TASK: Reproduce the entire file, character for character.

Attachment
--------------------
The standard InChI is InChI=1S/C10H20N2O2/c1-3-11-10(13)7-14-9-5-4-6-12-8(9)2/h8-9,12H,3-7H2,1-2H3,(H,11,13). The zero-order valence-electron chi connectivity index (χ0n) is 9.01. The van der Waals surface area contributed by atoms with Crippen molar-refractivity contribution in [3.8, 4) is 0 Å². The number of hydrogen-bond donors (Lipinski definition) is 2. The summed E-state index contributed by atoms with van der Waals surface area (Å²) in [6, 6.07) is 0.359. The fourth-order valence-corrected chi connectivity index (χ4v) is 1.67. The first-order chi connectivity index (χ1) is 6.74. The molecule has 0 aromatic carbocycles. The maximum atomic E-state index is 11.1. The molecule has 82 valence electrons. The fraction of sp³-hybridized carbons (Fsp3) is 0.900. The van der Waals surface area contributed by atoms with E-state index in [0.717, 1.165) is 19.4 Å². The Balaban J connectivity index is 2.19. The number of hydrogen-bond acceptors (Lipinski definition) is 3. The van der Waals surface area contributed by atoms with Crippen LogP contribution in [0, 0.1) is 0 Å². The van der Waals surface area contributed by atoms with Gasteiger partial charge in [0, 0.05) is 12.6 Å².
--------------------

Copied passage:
The standard InChI is InChI=1S/C10H20N2O2/c1-3-11-10(13)7-14-9-5-4-6-12-8(9)2/h8-9,12H,3-7H2,1-2H3,(H,11,13). The zero-order valence-electron chi connectivity index (χ0n) is 9.01. The van der Waals surface area contributed by atoms with Crippen molar-refractivity contribution in [3.8, 4) is 0 Å². The number of hydrogen-bond donors (Lipinski definition) is 2. The summed E-state index contributed by atoms with van der Waals surface area (Å²) in [6, 6.07) is 0.359. The fourth-order valence-corrected chi connectivity index (χ4v) is 1.67. The first-order chi connectivity index (χ1) is 6.74. The molecule has 0 aromatic carbocycles. The maximum atomic E-state index is 11.1. The molecule has 82 valence electrons. The fraction of sp³-hybridized carbons (Fsp3) is 0.900. The van der Waals surface area contributed by atoms with E-state index in [0.717, 1.165) is 19.4 Å². The Balaban J connectivity index is 2.19. The number of hydrogen-bond acceptors (Lipinski definition) is 3. The van der Waals surface area contributed by atoms with Crippen LogP contribution in [0, 0.1) is 0 Å². The van der Waals surface area contributed by atoms with Gasteiger partial charge in [0, 0.05) is 12.6 Å².